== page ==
Film Review by Jon E Clist
A man forms an unexpected bond with a transient woman living in her car that's parked in his driveway.
Maggie Smith is such an amazing actress to watch. You can’t help but notice just how clever she is at creating interesting characters that draw strong emotional responses from the audience. Often the emotions are that of either disgust or frustration, and yet underneath those feelings is an undeniable desire to see more of these characters and what will become of them. Here we have the epitome of this with a character so warped and pained that you can’t help but float between annoyance and empathy throughout the film.
This film was adapted by Alan Bennett from his own 1999 stage play and 2009 BBC Radio 4 drama both of the same name. As mentioned within the film Bennett proves that as a writer, it is important that you write what you know. For the most part this is a film that is based on Bennett’s own experience and hence it has a very believable feel to it. There is a rather unique storytelling device utilised here with Bennett talking to himself in a very physically manifested manner. He splits himself off as the normal man and the writer. The normal man handles everything day to day while the writer version just stays in the front room writing everything down. At various stages of the story this becomes rather enthralling as he argues with himself and even corrects himself as to what actually happened and what may have been made up.
Great performances make this a must see film that is rather endearing and even though the thought of an obnoxious old woman who doesn’t bathe and lives in a van may turn the stomach a little, this film will not.
Magic story of a strange woman haunted by her perception of the past, while creating a strange legacy for herself in the process.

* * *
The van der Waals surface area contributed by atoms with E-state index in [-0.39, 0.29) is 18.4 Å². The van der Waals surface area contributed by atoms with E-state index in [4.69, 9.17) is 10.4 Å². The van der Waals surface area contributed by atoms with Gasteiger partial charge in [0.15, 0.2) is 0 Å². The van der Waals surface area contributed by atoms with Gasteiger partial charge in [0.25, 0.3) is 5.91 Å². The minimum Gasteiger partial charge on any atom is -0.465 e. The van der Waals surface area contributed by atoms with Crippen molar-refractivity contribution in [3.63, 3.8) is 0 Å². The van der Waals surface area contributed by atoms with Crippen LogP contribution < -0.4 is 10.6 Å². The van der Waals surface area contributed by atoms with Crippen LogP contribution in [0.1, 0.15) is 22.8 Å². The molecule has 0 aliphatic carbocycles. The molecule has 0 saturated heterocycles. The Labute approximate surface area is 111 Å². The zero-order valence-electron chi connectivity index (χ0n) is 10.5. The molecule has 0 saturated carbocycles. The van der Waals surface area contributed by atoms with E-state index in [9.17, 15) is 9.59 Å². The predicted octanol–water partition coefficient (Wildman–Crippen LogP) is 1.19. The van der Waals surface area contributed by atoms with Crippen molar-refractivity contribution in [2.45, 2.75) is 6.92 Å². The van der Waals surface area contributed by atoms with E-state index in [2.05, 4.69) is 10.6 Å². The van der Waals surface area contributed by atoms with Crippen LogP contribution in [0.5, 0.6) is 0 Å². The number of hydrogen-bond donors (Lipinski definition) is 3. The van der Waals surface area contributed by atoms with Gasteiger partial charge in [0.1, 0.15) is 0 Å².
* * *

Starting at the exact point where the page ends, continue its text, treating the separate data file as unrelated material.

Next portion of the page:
Releases: 25th February 2016
Duration: 104 minutes
Duration: 104 minutes
Starring: Maggie Smith, Alex Jennings, Jim Broadbent, Dominic Cooper, James Corden, Frances de la Tour
Director: Nicholas Hytner (The History Boys)
The entire principal cast of Alan Bennett's play The History Boys (which was subsequently made into a film with the same actors) appear in the film. Frances de la Tour plays Ursula Vaughan Williams, Bennett's neighbour, while Samuel Anderson, Samuel Barnett, Stephen Campbell Moore, Dominic Cooper, James Corden, Sacha Dhawan, Andrew Knott, Clive Merrison, Jamie Parker and Russell Tovey all appear in minor roles. The two films have a total of 20 cast and crew members in common, with the exception of Richard Griffiths, who died in 2013. By coincidence, however, a young actor cast as one of the neighbours' children is also called Richard Griffiths. Director Nicholas Hytner said, " I emailed Richard's wife and she was convinced it was some kind of message."
Nicholas Hytner told The Guardian that, while filming in Camden Town, the crew arrived on set one morning 'to find the van had been broken into, and that two people had spent the weekend inside it "having a good time with each other". This necessitated the removal of all the van's contents - which had been dirtied up for artistic reasons - to be "deep-cleaned, and then made filthy again".'
At the Hay Festival on 27 May 2015, screenwriter Alan Bennett said "The story told by this film took place 40 and more years ago and Miss Shepherd is long since dead. She was difficult and eccentric but above all she was poor. And these days particularly the poor don't get much of a look in. Poverty is a moral failing today as it was under the Tudors. If the film has a point, it's about fairness and tolerance and however grudgingly helping the less fortunate, who are not well thought of these days. And now likely to be even less so."
The film was shot in the actual house on the actual street where the events took place, Gloucester Crescent in Camden Town. Some of the same people still lived there when the star prop arrived, decades later.
Three of the actors in this movie have starred in the Harry Potter film series: Maggie Smith, Jim Broadbent and Frances de la Tour. However, this is the first time all three actors share the screen outside the franchise.
During one montage showing the passage of several years, Miss Shepherd decorates her van with Union Jacks and pictures of Queen Elizabeth II. This means it is 1977 (the year of the Queen's silver jubilee).